Presented by Bold360 by LogMeIn 

When it comes to most things business, AI is making its mark as the must-have technology.  Whether we are talking about customer-facing chatbots to help with engagement and conversion or AI working in the background to help make critical business decisions, AI is everywhere.  And the expectations of what it can and should be able to do is often sky-high. When those expectations aren’t met, however, it’s not always the tech that’s to blame. More likely, it’s the humans who brought it on board. Here are some of the most common human errors when it comes to implementing AI.

Mistake #1: Confusing automation with AI

Using AI and automation interchangeably is a common and understandable mistake. Both can do “human-like” work and improve both productivity and customer experience, but there is a critical difference between the two. Automation follows predetermined “rules,” while AI is designed to simulate human thinking. If your goal is to reproduce a simple, repetitive task normally performed by humans — for example, filling in forms, resetting passwords, or routing inquiries — then you’re probably in the market for automation technology. If, on the other hand, you’re looking for a solution that’s able to do more complex things — including conducting actual conversations with customers, analyzing customer data, and offering up relevant answers and recommendations — you’ll need AI with analytical and natural language processing capabilities. Choose the wrong one for your situation, and you’ll either spend a lot more than you need to or get much less than you expect.

Mistake #2: Not determining success factors

If you don’t define up front what success will look like, what it will take to achieve it, and how you’ll measure it, you’ll never know if you’re getting a return on your investment. Attempting to do everything at once, or choosing a broad, undefined goal (“Improve customer service”), is a set-up for failure. Instead, target a few specific KPIs. Then think about which teams need to be involved and what processes need to be implemented or changed to ensure success.

More important, make sure there’s internal alignment on goals. Otherwise, you may be using AI to deflect routine inquiries so your agents can spend more time with customers who need them, but leadership might look at what’s happening and wonder why average handle time is staying the same or even going up. Get consensus up front, and the tech won’t get blamed for failing at something it was never intended to do.

Mistake #3: Not getting organizational buy-in

Even the best AI solution won’t make a dent unless everyone affected by it is informed and on board. Customer service employees may hear the word “AI” and assume they’re going to lose their jobs. Be transparent about the ramifications of the new technology: Will employees be shifted to new roles or learn new skill sets? Will processes and procedures change? Will the AI, in fact, free employees to do more interesting, high-level work?

Meanwhile, leadership needs to understand that there will be ramp-up time to realize the value of the new solution. There’s a learning curve with any new technology or change in duties, and teams will need time to get up to speed. You’ll also need to fine-tune and adjust the tech as you start using it in the real world. Set expectations up front.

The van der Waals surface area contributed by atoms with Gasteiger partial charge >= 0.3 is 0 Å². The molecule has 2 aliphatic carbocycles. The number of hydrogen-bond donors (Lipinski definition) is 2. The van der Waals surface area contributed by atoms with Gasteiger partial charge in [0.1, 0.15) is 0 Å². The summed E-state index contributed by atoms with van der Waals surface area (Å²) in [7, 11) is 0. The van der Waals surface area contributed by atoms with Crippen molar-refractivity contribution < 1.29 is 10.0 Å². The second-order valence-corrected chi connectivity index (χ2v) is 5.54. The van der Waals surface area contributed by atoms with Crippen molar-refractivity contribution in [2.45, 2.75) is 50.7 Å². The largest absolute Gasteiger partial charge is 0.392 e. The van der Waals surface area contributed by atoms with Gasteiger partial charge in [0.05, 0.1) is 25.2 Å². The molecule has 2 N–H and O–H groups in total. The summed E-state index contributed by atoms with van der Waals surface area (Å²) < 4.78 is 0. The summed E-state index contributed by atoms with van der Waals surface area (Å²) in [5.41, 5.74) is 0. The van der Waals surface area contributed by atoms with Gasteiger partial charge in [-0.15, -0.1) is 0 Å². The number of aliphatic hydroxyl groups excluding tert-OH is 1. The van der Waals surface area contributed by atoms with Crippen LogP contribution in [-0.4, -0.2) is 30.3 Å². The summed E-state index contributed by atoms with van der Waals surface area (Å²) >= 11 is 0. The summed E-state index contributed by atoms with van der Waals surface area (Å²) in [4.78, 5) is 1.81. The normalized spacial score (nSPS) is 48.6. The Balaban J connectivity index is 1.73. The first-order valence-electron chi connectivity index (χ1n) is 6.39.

Mistake 4: Not considering the impact on the entire customer journey

When you alter one stage in the customer journey, there’s a ripple effect throughout the entire experience. You’ll need a holistic view, so you can anticipate and address issues that could arise when you plug AI into one or more touchpoints along the path. If you use AI in pre-sales to create a great experience for potential customers, what happens when they’re at the support stage of the journey? Will support agents be able to provide an equally good experience? Will they have the historical information to make the interaction seamless?  Look at the big picture and do what it takes to keep the journey coherent and consistent.

Mistake #5: Not understanding the cause of the problems you’re trying to solve

If, despite your best efforts, your AI solution still isn’t moving the dial, it’s possible that you didn’t adequately investigate the root causes of the problems you were trying to solve. If, for example, your goal is to improve your NPS (net promoter score), you’ll first need to dig in and understand what’s keeping your scores down. If it’s because your customers are frustrated with wait times or the time it takes to resolve issues, AI might help. But even the best AI solution in the world won’t work if what customers are actually unhappy with is your shipping and return policy.

The potential of AI for customer experience is undeniable. Get the human factor right, and you’re far more likely to get the business changing results you’re looking for.

Ryan Lester is Senior Director, Customer Engagement Technologies at LogMeIn.

Go deeper: Learn more about the “The 5 biggest mistakes companies make when implementing AI” at the upcoming webinar hosted by VentureBeat and LogMeIn.

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